The prospects for start-up digital networks are looking grimmer than ever, and many of them are blaming Comcast for their predicament. That’s because the MSO is pitching start-ups on its VOD "mall" called Select on Demand. Is a virtual channel that resides on a server a substitute for a stand-alone network? By Shirley Brady The message on the Ice Channel’s website says it all. "As we begin the new year, financing prospects for the channel now appear to be bleak," reads the Jan. 3 message from the start-up network’s president and CEO, Michael Rosenberg. His plans to launch the skating-oriented service Ice Channel are now on ice. "We are not completely giving up," Rosenberg continues. "We are simply acknowledging that the time for a new, stand-alone channel which provides 24-hour/day figure skating coverage, is not now." The Ice Channel isn’t the only would-be digital cable network to have called it quits in the past year. The trouble is that this year may be even harder for those hopefuls. "The landscape is intensely difficult right now," says Cathy Rasenberger, a consultant to many start-up networks. "There are still networks getting launched, but in fewer and fewer categories." Those categories include ethnic, sports, interactive games and gay-themed channels, she says. As a result, some of Rasenberger’s clients are revisiting their strategies. "Anime’s retrenching," she says of the Anime Network, a breakout hit on Comcast’s video-on-demand platform that’s still chasing a linear launch. Pridevision, a Canadian service targeting the gay community, changed owners (and its mind about the U.S. market). Better Life Television, a motivational start-up that’s doing well on AOL Broadband and on hotel SVOD, is rethinking its plans. "Their cable network strategy has been put on the back burner because it’s just too hard to get distribution right now," she says. "You need an equity partner these days among the distributors, and there aren’t that many guys that will take an equity interest." It’s not all doom and gloom. A few of the start-ups on our 2004 list of diginets seeking launches have been busy getting launch commitments and signing deals. Blackbelt TV has 12 deals in hand (with three more almost done), and is getting ready for a simultaneous cross-country launch as early as this summer. Also doing well on the linear distribution front in the past year are services such as Gospel Music Channel, BlueHighways TV and Bridges TV (a channel for Muslim Americans). On the VOD side, BOD VOD (a Bollywood movie programmer that Time Warner Cable and Comcast have launched) and Eurocinema (whose foreign films are now available to Charter, Insight and RCN customers) have seen action in the past year. Going the On-Demand Route Failed and struggling diginets place much of the blame for their troubles on Comcast, which has sharpened its focus on on-demand programming. (Programming executives contacted for this story spoke about Comcast on condition of anonymity.) Last year’s password for getting carriage on its systems was "VOD." This year, it’s not being whispered and it’s certainly no secret. Shortly after CableWORLD‘s 2004 look at digital start-ups ("Attention New Nets!" June 21, 2004) was published, the operator hired former Mag Rack head Matt Strauss, a VOD veteran, as VP of VOD programming investments. His charge: to nurture Comcast CEO Brian Roberts’ favored child—VOD—and run with a wish list of proprietary VOD concepts from then-EVP of programming investments Amy Banse, who now oversees content development. Strauss was given carte blanche, if not unlimited funds, to create a new business for Comcast, while cutting down its reliance on outside programmers for on-demand content. That has led to Select on Demand—a virtual shopping mall of VOD content. A year into the job, Strauss launched 16 VOD "channels," ranging from Dating on Demand, a virtual video matchmaker, to more utilitarian content that lends itself to on-demand’s pause/fast-forward/rewind anytime availability, such as exercise, home repairs and step-by-step recipes. VOD’s Go-To Guy In his role, Strauss has become the face of Comcast’s aggressive VOD strategy. Start-ups have to go through him, especially if their programming strategy doesn’t fit into Comcast’s criteria for a linear launch. "[One] big challenge for a start-up is that not very many have a big library yet of programming," Strauss says. "What I’ve tried to do, if you follow this notion of branded destinations, is to create places on demand where these new start-ups could live." He points to the example of Wheels and Wings, a Mag Rack-like category that offers some programming from a start-up network, Wheels TV. He’s optimistic that more start-up digital networks will embrace what’s he’s doing, and not fear that their ideas will be replicated with the acquisition of off-the-shelf evergreen video. Strauss dismisses concerns that participation in Select on Demand is a dead end. With the advent of all-digital and cross-platform availability of content, Comcast’s own linear video business is evolving. "There’s nothing that ever really precludes an on-demand service from evolving into a linear channel," he says. "If you look at the bigger picture, at some point it’s all just going to merge anyway." Open Minds on VOD? One of Strauss’ first virtual channel launches, Anime Selects, gave start-ups cause for worry: The channel mimics what the Anime Network already was delivering on VOD to Comcast’s digital subscribers. "If you go into Comcast with your channel, you’ve got to be really careful that chances are, quite probably, they’re going to turn around after your meeting and do you on VOD themselves," says one digital network adviser (not Rasenberger), who declined to be named for fear of repercussions. "It’s tough because start-ups insist you take them into Comcast first. For these small guys, a piece of paper from Comcast is something they can take to a bank and go get funding." Strauss defends the Anime Selects launch. "Our objective is not to shut people out of the opportunity, but actually to empower programmers to take advantage of this crossroad in time and give them the best chance of success." Programmers that stand the best chance of getting their own branded destination are those who embrace VOD first, he says. "The economics of launching and creating a linear channel today are more challenged than at any other time," he says. "For a significantly lower investment you have this opportunity today to reach millions of digital subscribers on a platform that’s [growing]." His biggest challenge in launching the Select on Demand virtual channels has been finding start-up programmers with an open mind about VOD. "My challenge initially was finding programmers who were really focused in developing for on demand," he says. "Historically, most programmers had been focusing on linear distribution. And we’re now starting to see more programmers really recognize the huge opportunity with on demand, and that really is the future. The risk and the exposure on both sides is significantly lower." Diginet Props Last month, Select on Demand launched its first branded start-up—an on-demand-only channel called Alpha Mom TV, which appears pleased with its Comcast relationship. "We reached out to Comcast and they’ve been extremely receptive and responsive," says Alpha Mom co-founder Vicky Germaise. "As we get to know one another better, we’ll be cooking up some interesting things in all of their local markets, and they seem very open to that." Another enthusiastic on-demand-only network is Concert, which was one of the first independent brands to launch on Comcast VOD nearly two years ago. "Comcast has seen an opportunity to aggregate and license content to promote their on-demand platform, which makes sense," says Concert president Michael Shimbo. Strauss knows the cable industry is watching closely as Comcast launches its unique on-demand channels. He plans to monitor usage data and consumer feedback to figure out which programming is popular. And he pledges to work with diginets to develop the platform. "We’re not necessarily looking to do it all ourselves," he says. "We’re looking to partner with other creative producers and packagers of programming to give them the opportunity to create some interesting and unique programming for this new platform." Comcast’s Select on Demand idea has intrigued other operators—not all of whom can boast such a massive corporate commitment to VOD. Strauss is looking for ways to add Select on Demand’s content to other MSOs’ on-demand platforms. A lot of these early categories aren’t carved in stone, but are ways of testing what kinds of original content viewers are eager to access on VOD, he says. One early category, on etiquette and manners, for example, no longer is available, while more recognizable brand names (Charlie Rose, This Old House, Body by Jake) are being added to its lineup. "A lot of our enthusiasm about on demand, and about programming for on demand, isn’t so much that there’s bandwidth constraints on launching more linear channels," says Strauss. "It’s because we actually know and believe that on demand’s a better viewing experience and platform for new forms of content." Start-Ups Starting Over The Ice Channel isn’t alone in its travails. Other networks that have pulled up stakes in the past year include Hype TV, a start-up from former Family Channel president Tracy Lawrence that struck a program distribution deal with Playboy; Gold Buckle Media, a Western-themed channel shooting rodeos and the like in high definition; and SCTV: Standup Comedy Television, a Chicago-based outfit that was sued by local improv comedy powerhouse Second City, which owns the rights to the SCTV series and name. Others are retrenching, exploring other revenue streams and new distribution outlets and business models. That list includes Reality 24-7, the start-up headed by former E! executive Larry Namer and Kay Koplovitz that was bulldozed by the May 31 launch of Fox Reality Channel. Its staff dismissed and its ship abandoned, Namer says he and Koplovitz are developing a new concept. With at least four horror networks vying to launch, the Horror Channel’s Brian Nurenberg stepped down this spring as president and COO while Gerry Granofsky resigned as its CFO, leaving the start-up to its founder, Nick Psaltos, and his executive team. The Destiny Channel has also decamped to its homeland, Israel, to re-strategize. Others have rebranded—as Reality 24-7 itself was forced to last year, after Comedy Central sicced its lawyers on its previous moniker, Reality Central. The X Channel was forced to come up with a new name (Epic Sports Channel) after Disney’s lawyers brandished ESPN’s X Games franchise and claims of legal infringement. Scream Channel, started by Psaltos’ former business partner Kim Bangash, received letters from Dimension Films attorneys snarling about Wes Craven’s Scream films, and is now called HorrorNet. A different horror channel, ScreamTV, has also rebranded to FangoriaTV following its founder Tom DeFeo’s purchase of Fangoria magazine. —S.B. Start-Ups & Comcast We asked executives at start-up networks to comment on their positions vis-�-vis Comcast and, unsurprisingly, they chose to speak anonymously. We presented these comments to Comcast, which responded swiftly. Diginet Gripe: Comcast gets programming for free, uses it as a test pad and sees what categories work. If a category performs, Comcast will launch their own. So the more successful you are, the more likely you’ll be incubating a competitor that’s backed by the distributor. Comcast’s Response: Comcast needs to work with other programmers and content aggregators on Select on Demand, says Comcast VP, VOD investments, Matt Strauss. While Comcast offers an anime category, the Anime Network is also available on Comcast On Demand. Diginet Gripe: Comcast unfairly favors its own networks. In L.A., for example, Comcast moved Comcast-owned networks Style, TV One, Outdoor Life, AZN and G4 from digital to expanded basic in advance of the market’s pending system swap with Time Warner Cable. Comcast’s Response: Channel moves from digital to expanded basic occurred earlier this year and included several non-Comcast owned networks: DIY, Fine Living, TNT HD, Tennis Channel, EWTN, Travel Channel and several Spanish-language networks. Decisions were based on L.A.’s demographics. Diginet Gripe: Comcast offered potential sales from DVDs as compensation for providing free programming. Comcast’s Response: DVDs are not part of every deal. Some programmers are asking Strauss to make their content available on DVD as an ancillary revenue stream. Comcast is preparing a beta version of its DVD store, which will be on selectondemand.com in late July. "It evolved primarily from inquiries we received from viewers," a Comcast spokesperson says. —S.B.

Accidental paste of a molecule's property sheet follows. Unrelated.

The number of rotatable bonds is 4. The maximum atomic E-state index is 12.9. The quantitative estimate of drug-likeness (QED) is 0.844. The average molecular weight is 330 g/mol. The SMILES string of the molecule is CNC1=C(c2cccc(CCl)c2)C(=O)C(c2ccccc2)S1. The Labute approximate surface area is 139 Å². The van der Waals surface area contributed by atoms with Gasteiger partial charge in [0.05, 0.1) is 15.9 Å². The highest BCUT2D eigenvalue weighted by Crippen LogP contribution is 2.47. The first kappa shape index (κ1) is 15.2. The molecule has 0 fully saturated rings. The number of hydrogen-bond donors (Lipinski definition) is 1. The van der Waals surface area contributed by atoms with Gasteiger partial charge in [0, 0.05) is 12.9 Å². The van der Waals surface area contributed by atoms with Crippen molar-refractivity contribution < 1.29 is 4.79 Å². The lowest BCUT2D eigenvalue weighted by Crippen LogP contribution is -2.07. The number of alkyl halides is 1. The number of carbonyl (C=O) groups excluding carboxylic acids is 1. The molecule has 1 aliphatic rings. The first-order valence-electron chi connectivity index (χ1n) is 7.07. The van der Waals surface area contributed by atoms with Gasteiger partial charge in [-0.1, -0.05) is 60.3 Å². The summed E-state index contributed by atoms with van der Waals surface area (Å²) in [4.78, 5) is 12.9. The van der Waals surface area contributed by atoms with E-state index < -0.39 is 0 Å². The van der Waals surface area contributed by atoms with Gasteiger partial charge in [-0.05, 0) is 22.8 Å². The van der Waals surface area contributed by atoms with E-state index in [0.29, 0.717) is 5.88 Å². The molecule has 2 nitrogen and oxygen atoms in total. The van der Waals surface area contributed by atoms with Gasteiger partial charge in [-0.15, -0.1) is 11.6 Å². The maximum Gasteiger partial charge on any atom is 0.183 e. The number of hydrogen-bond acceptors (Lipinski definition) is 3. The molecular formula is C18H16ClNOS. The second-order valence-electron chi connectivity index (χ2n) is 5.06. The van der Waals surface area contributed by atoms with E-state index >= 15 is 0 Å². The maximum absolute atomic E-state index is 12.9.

By webdesign | June 20, 2005 |